The social structure into which Plainview enters may be monstrous, but insofar as it is, it only suits and encourages his own essential deformities. The social relationships are rotten in There Will Be Blood because men and women are rotten, the film implies. This is simply wrongheaded and disoriented.

This is where social and political evasiveness, aided by historical ignorance and a blind faith in a “largely intuitive” creative process, enter the picture.

What could have been a scathing assault, through a reworking of Oil! or otherwise, on corporate America and fundamentalist religion is no such thing, despite the claims of various “left” critics and wishful thinkers. Of course Anderson is under no obligation to launch such an assault if he doesn’t believe one is necessary, but choosing Sinclair’s novel and then systematically declawing it seems an almost provocative act. It suggests that the filmmaker recognizes the significance of oil and religion in contemporary America—whose establishment, after all, has launched a brutal, neo-colonial war over Middle East energy resources—but then hasn’t the commitment or seriousness to see the process through.

His comments to various interviewers reveal some of this. Fashionably, Anderson chooses to distance himself from any concern with making a social critique. Asked how aware he was of “the film’s subtext about class, religion and money,” Anderson replied: “Well, aware of it to know that if we indulged too much in it, or let that stuff rise to the top, that it could get kind of murky. And it’s a slippery slope when you start thinking about something other than just a good battle between two guys that kind of see each other for what they are, just trying to work from that first and foremost and let everything that is there fall into place behind it. I would be wrong—it would be horrible to make a political film or anything like that. Tell a nasty story and let the rest take care of itself.” (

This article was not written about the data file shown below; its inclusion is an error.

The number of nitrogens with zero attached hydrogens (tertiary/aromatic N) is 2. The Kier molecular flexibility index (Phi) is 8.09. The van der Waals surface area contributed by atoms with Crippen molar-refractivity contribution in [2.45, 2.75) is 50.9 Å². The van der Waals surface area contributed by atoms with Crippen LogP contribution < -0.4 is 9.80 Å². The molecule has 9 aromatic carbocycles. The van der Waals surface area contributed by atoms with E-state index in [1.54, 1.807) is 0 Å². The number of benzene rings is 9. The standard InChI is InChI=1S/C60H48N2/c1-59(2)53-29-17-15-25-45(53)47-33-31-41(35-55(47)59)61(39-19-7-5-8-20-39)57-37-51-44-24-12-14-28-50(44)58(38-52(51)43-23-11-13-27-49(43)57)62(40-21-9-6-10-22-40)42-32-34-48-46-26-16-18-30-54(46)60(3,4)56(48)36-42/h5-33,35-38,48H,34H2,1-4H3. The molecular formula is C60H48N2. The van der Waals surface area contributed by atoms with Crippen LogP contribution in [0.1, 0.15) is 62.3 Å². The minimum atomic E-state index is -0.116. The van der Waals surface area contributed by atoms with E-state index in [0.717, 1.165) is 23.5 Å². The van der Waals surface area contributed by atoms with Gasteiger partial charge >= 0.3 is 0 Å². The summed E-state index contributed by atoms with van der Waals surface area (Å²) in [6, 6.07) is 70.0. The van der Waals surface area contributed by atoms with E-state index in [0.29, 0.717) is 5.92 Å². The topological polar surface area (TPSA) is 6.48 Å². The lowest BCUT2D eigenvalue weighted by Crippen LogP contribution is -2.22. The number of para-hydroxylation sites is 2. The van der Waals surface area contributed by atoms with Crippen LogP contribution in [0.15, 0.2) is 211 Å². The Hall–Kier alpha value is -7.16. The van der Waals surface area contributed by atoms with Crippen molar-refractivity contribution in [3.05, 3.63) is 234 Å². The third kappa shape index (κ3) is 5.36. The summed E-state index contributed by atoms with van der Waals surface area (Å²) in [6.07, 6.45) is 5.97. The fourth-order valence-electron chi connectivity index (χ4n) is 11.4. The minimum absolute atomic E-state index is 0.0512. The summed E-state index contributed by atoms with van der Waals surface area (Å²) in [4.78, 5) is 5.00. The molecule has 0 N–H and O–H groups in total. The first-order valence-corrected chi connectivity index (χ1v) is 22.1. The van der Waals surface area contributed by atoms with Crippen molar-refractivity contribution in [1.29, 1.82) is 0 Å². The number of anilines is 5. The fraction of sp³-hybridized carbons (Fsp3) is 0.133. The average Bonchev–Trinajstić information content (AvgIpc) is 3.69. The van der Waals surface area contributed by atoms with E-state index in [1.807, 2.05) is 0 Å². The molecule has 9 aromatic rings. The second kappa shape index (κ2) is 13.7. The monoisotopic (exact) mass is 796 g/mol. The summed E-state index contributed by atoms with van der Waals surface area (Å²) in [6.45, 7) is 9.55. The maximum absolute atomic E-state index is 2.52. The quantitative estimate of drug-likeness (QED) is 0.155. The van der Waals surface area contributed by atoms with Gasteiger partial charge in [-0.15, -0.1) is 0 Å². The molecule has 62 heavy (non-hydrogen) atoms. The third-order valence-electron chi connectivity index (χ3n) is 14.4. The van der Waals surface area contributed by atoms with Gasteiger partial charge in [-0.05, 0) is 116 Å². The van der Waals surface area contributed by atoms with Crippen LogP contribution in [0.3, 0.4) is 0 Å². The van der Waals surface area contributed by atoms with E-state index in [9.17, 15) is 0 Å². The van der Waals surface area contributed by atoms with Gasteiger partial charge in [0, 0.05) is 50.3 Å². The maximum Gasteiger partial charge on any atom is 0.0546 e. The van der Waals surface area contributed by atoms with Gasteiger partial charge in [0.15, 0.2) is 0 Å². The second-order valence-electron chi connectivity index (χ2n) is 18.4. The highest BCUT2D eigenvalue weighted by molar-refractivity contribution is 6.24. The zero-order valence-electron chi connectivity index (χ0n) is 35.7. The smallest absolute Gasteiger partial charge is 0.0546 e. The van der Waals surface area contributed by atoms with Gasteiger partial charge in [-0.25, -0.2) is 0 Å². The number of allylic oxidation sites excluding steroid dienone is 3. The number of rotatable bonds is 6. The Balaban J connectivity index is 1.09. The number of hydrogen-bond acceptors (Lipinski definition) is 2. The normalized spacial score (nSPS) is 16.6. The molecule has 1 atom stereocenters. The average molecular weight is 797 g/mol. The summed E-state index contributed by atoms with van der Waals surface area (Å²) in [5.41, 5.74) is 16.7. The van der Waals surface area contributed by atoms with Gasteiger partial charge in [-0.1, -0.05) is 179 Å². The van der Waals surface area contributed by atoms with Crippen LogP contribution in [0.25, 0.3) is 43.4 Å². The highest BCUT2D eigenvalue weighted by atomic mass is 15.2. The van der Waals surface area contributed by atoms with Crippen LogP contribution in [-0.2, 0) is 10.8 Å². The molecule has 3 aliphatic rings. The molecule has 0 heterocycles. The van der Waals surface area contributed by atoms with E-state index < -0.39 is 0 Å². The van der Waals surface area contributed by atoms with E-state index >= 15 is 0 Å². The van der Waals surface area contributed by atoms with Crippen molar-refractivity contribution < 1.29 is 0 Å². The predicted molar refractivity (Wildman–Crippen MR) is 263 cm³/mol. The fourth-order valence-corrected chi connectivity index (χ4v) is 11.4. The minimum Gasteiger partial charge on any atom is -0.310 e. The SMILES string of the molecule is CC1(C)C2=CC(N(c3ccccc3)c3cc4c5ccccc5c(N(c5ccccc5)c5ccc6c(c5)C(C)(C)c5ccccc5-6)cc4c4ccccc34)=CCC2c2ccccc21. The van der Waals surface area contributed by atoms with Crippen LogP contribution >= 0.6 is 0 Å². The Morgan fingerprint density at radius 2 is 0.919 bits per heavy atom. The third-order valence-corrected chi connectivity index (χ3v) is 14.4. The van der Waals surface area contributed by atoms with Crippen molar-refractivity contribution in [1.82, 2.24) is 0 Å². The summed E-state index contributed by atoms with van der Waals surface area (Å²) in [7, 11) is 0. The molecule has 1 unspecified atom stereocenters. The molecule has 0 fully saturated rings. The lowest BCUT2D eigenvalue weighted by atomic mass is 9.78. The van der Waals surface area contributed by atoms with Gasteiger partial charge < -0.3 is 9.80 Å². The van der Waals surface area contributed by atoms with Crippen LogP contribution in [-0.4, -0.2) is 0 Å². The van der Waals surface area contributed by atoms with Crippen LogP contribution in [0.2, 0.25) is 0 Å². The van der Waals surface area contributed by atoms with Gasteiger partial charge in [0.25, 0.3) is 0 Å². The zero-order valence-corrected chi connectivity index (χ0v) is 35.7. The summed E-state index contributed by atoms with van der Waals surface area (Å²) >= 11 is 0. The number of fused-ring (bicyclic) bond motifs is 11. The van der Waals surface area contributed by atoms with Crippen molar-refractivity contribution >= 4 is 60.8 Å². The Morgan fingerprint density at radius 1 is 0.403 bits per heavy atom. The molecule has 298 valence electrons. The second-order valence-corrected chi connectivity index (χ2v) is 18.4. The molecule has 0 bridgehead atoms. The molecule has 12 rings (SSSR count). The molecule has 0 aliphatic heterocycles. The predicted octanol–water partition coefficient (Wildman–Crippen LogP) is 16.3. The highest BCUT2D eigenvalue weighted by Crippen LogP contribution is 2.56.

But bitter experience teaches that “the rest” never does take care of itself, not without the conscious, deliberate intervention of the artist. No one has any use for a “political film” that is didactic or pat, or knows all the answers, but Anderson is excluding the possibility of an artistic, spontaneous and insightful examination of social life as a whole, the possibility of presenting the big picture.

Asked by another interviewer whether he had been thinking about “modern-day strong-arm capitalism and mega-church religion” while writing and shooting his film, Anderson said, “I was thinking that we’d better be very careful not to do too much of that.” Why? In any event, Anderson succeeded. He didn’t think too much “of that” and hence the film, despite some interesting and intelligent moments in its first two thirds, is neither genuinely radical nor thought-provoking. It’s a great mess, in fact.

Consciously or not, the filmmaker avoided a head-on criticism of American capitalism and its ideological defenders among the fundamentalists that would have brought attacks on him from the media and perhaps damaged his career.

Filmmakers are going to have to reorient themselves and learn to think about a host of important, complicated matters. It’s a difficult process and it involves struggle and sacrifice, but the future of the art form depends on it.

David Walsh is a senior editor and chief cinema critic with the World Socialist Web Site [WSWS], to whom we extend our thanks. 

7 comments on “There Will Be Blood: a promising subject, but terribly weak results
  1. Some awfully good stories on Cyrano’s these days! Frankly I was somewhat disappointed in the There will be blood review. At the end of the article the writer made some strong points which however had they been included would have made a different film. What I suppose he legitimately wanted was a Socialist film which the filmmaker had no intention of making. Not the ideological part of the article but the two-thirds of the article that concern the comparison of book and film and the film’s deviations from the book bothered me. Moravia, many of whose books became films, always insisted that the novel and the film are two different genres and that the filmmaker could do anything he liked with his (Moravia’s) books.

    NOTE: G. Stewart is Cyrano’s correspondent in Europe and a senior editor at Cyrano’s Journal Online.

  2. Re David Walsh’s criticism of Anderson, There will be blood’s director, I think that this is a question that can be tackled from many angles. (Our esteemed colleague John Steppling was not happy with Walsh’s review either, and must be wondering if I have gone soft in the head to run such articles. So you’re in good company. He’s thinking of filing a rebuttal. I would look forward to that.)